NAT MAIN PIC-SAMIHAH WITH KIDS-1602685753184
Play time for Samihah Zaman with her children. She says it is difficult for her moving on from a place where she feel at home. Image Credit:

Abu Dhabi: Three years ago, my husband lost his job. Employed as an engineer in a private firm, his position had been at risk for a while because the company was unable to secure new projects. Hence, despite his many merits — including being a meticulous, well-spoken and organised worker — we found ourselves a one-income family in early 2017.

Our son was still not in school, so the time was ripe for us to make a move. There was insistence from family and friends abroad, and if we had chosen that path, the stars may just have aligned. But we decided otherwise. Dipping into our savings, we had nearly run through them until he found his next gig. But it was a decision we didn’t really regret.

As we come to grips with the COVID-19 crisis, I hear of so many more people who are buckling down and choosing to stay in the UAE. What is motivating them? How are they managing in terms of funds? I can tell you why we did it.

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Financial considerations

We rationalised it. Our son wasn’t in school yet, so that was one major bill that we still didn’t have to shoulder. My parents were still here and even though they frequently talked of moving back to Bangladesh, that’s not where they were yet. I still had a job that I loved and although things were tight on a single paycheck, they were doable without the cost of education weighing in. Finally, we didn’t need childcare or house help, so the bills were payable.

Emotional reasons

Then, there were reasons that were more emotional. It was difficult moving on from a place where we felt at home. My husband and I both have South Asian roots, but we come from different countries and ethnic backgrounds. Perhaps more influential towards our choice to stay on was the fact that we both grew up in the Middle East — me in the UAE and he in Saudi Arabia. We are true ‘third culture kids’. So moving ‘back home’ was not exactly easy; because home, for us, is here.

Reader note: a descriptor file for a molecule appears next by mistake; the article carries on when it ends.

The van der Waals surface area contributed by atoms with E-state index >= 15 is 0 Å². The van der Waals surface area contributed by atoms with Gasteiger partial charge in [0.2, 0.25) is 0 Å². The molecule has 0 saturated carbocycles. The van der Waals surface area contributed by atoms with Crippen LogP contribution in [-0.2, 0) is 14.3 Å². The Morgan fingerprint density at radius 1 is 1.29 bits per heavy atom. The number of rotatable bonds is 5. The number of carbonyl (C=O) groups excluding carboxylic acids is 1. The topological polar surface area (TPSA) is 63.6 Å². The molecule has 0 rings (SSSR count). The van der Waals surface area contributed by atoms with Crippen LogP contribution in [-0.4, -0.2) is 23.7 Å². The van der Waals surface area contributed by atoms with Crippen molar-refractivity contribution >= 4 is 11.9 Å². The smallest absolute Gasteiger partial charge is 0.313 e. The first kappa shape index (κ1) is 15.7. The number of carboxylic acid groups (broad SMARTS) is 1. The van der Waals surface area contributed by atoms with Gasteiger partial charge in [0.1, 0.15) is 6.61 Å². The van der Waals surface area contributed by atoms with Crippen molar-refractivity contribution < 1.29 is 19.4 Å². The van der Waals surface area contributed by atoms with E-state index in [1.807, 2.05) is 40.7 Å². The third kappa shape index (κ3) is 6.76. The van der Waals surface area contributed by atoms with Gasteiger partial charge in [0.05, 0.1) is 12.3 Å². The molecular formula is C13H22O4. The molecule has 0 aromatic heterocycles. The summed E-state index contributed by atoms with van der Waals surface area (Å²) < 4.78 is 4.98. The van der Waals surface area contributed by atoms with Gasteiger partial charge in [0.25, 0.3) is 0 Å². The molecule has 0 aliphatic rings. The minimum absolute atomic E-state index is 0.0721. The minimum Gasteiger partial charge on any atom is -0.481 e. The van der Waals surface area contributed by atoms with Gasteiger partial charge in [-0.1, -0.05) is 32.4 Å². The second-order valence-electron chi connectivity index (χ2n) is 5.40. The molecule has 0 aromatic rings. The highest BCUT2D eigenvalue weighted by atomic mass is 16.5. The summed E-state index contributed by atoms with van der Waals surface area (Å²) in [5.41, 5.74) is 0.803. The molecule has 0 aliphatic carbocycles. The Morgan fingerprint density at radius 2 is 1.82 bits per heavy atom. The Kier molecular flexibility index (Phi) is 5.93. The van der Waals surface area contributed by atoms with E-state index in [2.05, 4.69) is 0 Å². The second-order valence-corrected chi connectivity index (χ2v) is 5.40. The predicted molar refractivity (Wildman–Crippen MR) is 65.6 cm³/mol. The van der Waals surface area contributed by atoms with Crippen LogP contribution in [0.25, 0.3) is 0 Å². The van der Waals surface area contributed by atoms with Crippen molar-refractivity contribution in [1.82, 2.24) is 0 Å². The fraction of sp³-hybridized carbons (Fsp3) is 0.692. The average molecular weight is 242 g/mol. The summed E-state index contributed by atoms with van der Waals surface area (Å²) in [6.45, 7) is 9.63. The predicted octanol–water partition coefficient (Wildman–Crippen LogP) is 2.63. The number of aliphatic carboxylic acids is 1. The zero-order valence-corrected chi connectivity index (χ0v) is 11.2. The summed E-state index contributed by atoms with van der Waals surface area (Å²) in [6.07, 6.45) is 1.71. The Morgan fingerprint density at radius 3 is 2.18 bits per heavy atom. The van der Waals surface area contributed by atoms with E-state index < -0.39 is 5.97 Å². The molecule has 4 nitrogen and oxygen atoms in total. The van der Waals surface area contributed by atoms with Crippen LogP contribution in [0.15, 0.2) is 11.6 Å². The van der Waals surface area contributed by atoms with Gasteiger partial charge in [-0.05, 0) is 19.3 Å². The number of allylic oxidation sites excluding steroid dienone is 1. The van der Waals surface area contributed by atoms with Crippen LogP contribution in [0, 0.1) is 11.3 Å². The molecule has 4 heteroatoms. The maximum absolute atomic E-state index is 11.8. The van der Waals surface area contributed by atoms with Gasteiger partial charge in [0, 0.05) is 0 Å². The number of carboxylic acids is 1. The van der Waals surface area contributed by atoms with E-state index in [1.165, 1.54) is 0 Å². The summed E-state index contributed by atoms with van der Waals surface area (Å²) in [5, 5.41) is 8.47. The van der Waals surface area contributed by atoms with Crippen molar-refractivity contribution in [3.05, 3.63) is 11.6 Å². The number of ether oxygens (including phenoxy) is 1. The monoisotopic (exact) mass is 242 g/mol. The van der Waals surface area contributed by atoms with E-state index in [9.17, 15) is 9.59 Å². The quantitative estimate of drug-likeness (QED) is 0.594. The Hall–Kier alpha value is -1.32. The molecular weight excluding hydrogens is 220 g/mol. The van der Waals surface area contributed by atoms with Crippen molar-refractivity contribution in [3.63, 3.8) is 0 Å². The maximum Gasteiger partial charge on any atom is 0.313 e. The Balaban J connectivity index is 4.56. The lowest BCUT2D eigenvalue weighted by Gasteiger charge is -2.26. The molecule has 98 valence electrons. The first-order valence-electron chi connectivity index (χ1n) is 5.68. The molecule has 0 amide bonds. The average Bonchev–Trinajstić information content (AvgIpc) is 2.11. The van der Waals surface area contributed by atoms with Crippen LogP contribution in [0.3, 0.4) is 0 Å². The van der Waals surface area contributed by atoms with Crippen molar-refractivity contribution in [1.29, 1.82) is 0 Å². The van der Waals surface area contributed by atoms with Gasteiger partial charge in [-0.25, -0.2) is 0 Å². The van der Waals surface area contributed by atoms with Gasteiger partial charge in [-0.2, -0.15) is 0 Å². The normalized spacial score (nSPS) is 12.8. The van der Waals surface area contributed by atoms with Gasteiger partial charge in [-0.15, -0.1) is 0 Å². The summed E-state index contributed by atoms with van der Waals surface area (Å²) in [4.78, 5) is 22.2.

We were, and are, far more comfortable here, than perhaps anywhere else in the world. And although we’ve seen far too many a friend emigrate, we’ve never seriously considered settling anywhere else. We love the lifestyle, the openness, the diverse cultures. We absolutely adore the level of security, and the environment that is safe for bringing up young children.

Figuring it out

So although we were not sure how we would pay our son’s school fees when it became time for him to enrol, we stuck it out. Having figured out the procedures for me to sponsor my husband and son, we made a few trips down to Dubai to sort it all out. Then my husband hunkered in on the job hunt, spending every free moment looking for a position. Calling friends and contacts, applying online, writing to people both inside and outside the UAE ... it was a job in itself. At the same time, while I went to work, he also stayed home raising our son.

Not a smooth ride

The process took longer than we had hoped. It was more than a year before he found a position, and I’ll admit: there were many moments of despair. We watched our funds dwindle completely as we paid the bills. And we worried the most about the upcoming school fees, especially when we found out that we were soon to be a family of four. But things did finally take a turn for the better.

On hindsight

Looking back, I wonder if we would do it again. Certainly, the stakes feel higher now, with a child in school and another nearly set for a nursery education. Employment is also harder to find in light of the COVID-19 crisis. But the fact remains that the UAE is home to many a family like ours — straddling two cultures, and most at peace with the cultural diversity, morality and comfort that the nation offers.